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Moon (2009): ***½

Directed by Duncan Jones

Moon is a great science fiction movie that I thoroughly enjoyed and will try very, very, very hard to review without including any spoilers. But even saying that much lets you know that there is something to spoil. Hmmm... this is going to be difficult.

I can at least say the basic premise that gets set up in the first couple of minutes of the film. Sam Rockwell plays Sam Bell, a man who is finishing up a three-year job as the sole caretaker of a mostly-automated Helium-3 mining facility on the moon. His only companion is GERTIE, the somewhat-mobile computer (voiced by Kevin Spacey) of the station. The mining company's communications satellite has been damaged the whole of Sam's stay on the station, so he hasn't had any actual live conversations with anyone, only recorded messages traded back and forth with the corporate people and his wife (who got pregnant around the time Sam left, but they didn't know until he was already on the moon) and the daughter he's never seen face-to-face.

Sam only has a very few days left before he gets to go back to Earth. And, understandably, he's getting a little loopy. And then...

Well, that's really all that I can say about what happens. But, dammit, even saying that much lets you know that something happens.

This entire movie hinges on Sam Rockwell's performance as Sam Bell. And it is a fascinating, funny, and very good performance. If you don't like Sam Rockwell then I urge you to stay away from this movie, because he's in almost every single frame of it. And it's a performance that raises some great psychology. He really effectively portrays a smart but simple man put in a very difficult situation. Sam Bell isn't an extraordinary person. He's just a regular guy with his own set of problems and no special insight about how to deal with them. If you have only yourself to keep you company, well, what if you don't like yourself very much? Why would a married man agree to three years of solitary confinement? How much would three years of solitary change you? Would you come out a better man? Or worse?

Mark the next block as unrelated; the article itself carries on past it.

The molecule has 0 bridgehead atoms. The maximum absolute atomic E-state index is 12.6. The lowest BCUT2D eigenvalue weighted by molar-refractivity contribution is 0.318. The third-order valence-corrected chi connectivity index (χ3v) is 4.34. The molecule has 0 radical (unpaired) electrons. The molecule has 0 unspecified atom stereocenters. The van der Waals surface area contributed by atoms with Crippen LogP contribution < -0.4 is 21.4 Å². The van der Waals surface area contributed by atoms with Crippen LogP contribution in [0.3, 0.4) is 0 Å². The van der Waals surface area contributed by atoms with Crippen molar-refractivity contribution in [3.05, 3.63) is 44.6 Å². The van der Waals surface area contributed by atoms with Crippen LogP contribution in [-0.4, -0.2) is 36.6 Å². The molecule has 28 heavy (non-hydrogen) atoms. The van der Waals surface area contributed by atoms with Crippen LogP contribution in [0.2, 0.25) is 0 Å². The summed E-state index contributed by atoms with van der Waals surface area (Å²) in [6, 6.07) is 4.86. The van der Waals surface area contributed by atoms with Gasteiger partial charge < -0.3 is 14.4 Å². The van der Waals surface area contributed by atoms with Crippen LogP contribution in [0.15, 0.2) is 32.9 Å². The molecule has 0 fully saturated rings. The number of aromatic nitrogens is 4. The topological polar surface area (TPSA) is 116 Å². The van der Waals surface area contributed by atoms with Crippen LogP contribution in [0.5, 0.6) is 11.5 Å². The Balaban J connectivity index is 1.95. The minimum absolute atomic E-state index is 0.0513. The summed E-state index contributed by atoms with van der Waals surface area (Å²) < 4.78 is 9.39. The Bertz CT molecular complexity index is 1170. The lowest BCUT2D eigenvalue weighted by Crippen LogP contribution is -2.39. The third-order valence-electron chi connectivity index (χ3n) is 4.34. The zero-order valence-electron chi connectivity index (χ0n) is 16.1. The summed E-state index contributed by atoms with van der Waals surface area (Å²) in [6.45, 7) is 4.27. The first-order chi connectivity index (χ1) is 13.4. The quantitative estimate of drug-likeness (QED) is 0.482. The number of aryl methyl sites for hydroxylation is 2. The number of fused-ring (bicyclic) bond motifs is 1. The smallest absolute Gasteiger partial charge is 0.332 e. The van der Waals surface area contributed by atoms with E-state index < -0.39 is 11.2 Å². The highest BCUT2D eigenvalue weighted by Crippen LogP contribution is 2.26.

Kevin Spacey is also great as the calm and reasonable GERTIE, and the computer's simple emoticon interface is a stroke of production-design genius. It results in some really funny moments as well as some really creepy ones.

I really enjoyed the lunar surface cinematography and special effects. Zowie Bowie — sorry, I mean Duncan Jones — opted away from making the moon look glamorous or beautiful. It is a harsh, monochromatic, desolate location. When you see it in this movie it looks stark, harsh, and like you're looking at a landscape of death. This moon really is a harsh mistress.

Moon is a first-rate science fiction movie that uses familiar, recognizable science fiction tropes to examine the human condition, rather than using them just to blow shit up real good. Anyone who has any exposure to any sci-fi at all will be instantly familiar with pretty much everything in the film, which is good; it lets you move past all the science stuff and focus on the psychology and story. Even though all of the sci-fi tropes are familiar, there are still a couple of very clever parts that made me smile, especially towards the end. Like much heady science fiction, though, it does require quite a bit of suspension of disbelief. The main idea seems really impractical and risky. Would that really be the best way to do it? But if you can accept the basic situation, then the whole movie clicks right into place.

There. I don't think I gave very much away. So now go see it and be surprised.


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